Wednesday, March 12, 2003
Steamboat Springs Safeway grocery certificates may no longer be the primary funding source for an elementary Spanish program.
The Educational Excellence Commission on Wednesday approved a resolution to recommend funding up to $30,000 of the pilot Spanish program.
The resolution passed by way of a 7-1 vote after a brief discussion by the committee. The Education Fund Board must approve the funding recommendation before the money can be gifted to the school district.
Several local parents attended the meeting to request the funding.
"Studies show (learning a foreign language) actually increases brain growth," Kerry Holmquist said.
Learning a foreign language also produces positive attitudes toward diversity and will help elementary school students integrate into middle school curriculum, which mandates that students take a foreign language, she said.
"Because of all these benefits, we as parents feel a foreign language program is important," Holmquist said.
A pilot elementary Spanish program began at both Strawberry Park and Soda Creek elementary schools in February, paid for by the fund-raising efforts of each school's parent information committee. Enough money has been raised to fund a Spanish teacher through the end of this school year. A majority of the fund-raising is being generated from the sales of Safeway grocery certificates.
The Spanish teacher splits her time between each school, visiting all third-, fourth- and fifth-grade classes twice a week for 20 minutes.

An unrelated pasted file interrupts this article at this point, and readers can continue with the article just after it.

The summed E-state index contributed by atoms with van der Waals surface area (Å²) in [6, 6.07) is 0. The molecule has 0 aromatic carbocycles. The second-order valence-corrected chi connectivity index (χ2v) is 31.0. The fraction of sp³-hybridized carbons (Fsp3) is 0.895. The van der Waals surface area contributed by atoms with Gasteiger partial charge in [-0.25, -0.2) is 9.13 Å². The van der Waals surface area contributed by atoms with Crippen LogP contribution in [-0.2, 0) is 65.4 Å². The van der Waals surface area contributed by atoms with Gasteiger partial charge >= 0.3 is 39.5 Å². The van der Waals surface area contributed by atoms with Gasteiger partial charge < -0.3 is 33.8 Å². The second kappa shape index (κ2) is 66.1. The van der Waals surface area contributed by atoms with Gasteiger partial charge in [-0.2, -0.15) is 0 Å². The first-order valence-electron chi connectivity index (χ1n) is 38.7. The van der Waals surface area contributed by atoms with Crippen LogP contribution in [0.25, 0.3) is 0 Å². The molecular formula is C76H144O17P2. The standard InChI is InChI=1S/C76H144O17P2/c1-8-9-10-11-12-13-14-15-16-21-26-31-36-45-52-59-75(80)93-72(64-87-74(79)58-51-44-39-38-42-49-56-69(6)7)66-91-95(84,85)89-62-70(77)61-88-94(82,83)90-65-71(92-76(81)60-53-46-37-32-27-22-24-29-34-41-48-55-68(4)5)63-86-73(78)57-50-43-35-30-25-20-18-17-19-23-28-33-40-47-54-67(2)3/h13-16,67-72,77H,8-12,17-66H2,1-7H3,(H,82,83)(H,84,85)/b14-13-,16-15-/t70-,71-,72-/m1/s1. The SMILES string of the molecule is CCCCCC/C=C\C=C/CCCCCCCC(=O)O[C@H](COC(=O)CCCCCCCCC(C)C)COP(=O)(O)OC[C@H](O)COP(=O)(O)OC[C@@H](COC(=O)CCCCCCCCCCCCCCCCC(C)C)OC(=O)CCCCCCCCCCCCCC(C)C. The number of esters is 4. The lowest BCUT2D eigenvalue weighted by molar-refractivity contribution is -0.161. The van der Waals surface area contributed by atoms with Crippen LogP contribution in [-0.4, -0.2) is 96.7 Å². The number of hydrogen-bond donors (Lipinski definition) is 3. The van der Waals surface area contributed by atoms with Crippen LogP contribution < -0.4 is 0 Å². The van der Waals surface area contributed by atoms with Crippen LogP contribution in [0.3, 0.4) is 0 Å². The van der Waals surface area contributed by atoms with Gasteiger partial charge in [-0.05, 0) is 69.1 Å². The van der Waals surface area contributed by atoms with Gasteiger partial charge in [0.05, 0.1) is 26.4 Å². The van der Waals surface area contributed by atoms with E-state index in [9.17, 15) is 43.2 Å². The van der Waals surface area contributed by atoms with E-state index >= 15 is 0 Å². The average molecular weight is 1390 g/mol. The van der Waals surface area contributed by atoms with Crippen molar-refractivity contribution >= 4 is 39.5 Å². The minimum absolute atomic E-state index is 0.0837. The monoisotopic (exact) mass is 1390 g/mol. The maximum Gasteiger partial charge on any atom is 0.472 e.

The goal is to implement a program that would include first-grade through fifth-grade students, Holmquist said.
Parent Bette Vandahl said the PICs will be able to fund half of a full-time teacher for next year. A full-time Spanish teacher will cost about $49,000.
"We're prepared to at least provide $20,000 to $25,000 of that," Vandahl said. "If you can provide $25,000 out of your budget, then we can do first- through fifth-grade (Spanish)."
The majority of the Educational Excellence Commission supported the funding. The commission needs to make the funding recommendation to the Education Fund Board by the Fund Board's March 26 meeting, when it allocates its budget for next year.
"I think it's a great program and something the Educational Excellence Commission should be all about," Commissioner Mike Loomis said.
Pay for performance also was discussed at the meeting, though no new decisions were made.
The commission voted against recommending funding pay for performance at a previous meeting.
Education Fund Board President Jim Gill said at last week's Fund Board meeting the board could budget money that could be used for pay for performance even if the Educational Excellence Commission didn't initially recommend it.
Steamboat Springs Education Association President Mike Smith recently formed an ad hoc committee to address the troubled pay for performance teacher bonus system.
Most parties agree the system needs to be changed, but the concept itself is still valid. The mission of the ad hoc committee is to reform the system before the end of the school year in hopes that it will continue.
However, without Fund Board dollars, pay for performance can't survive.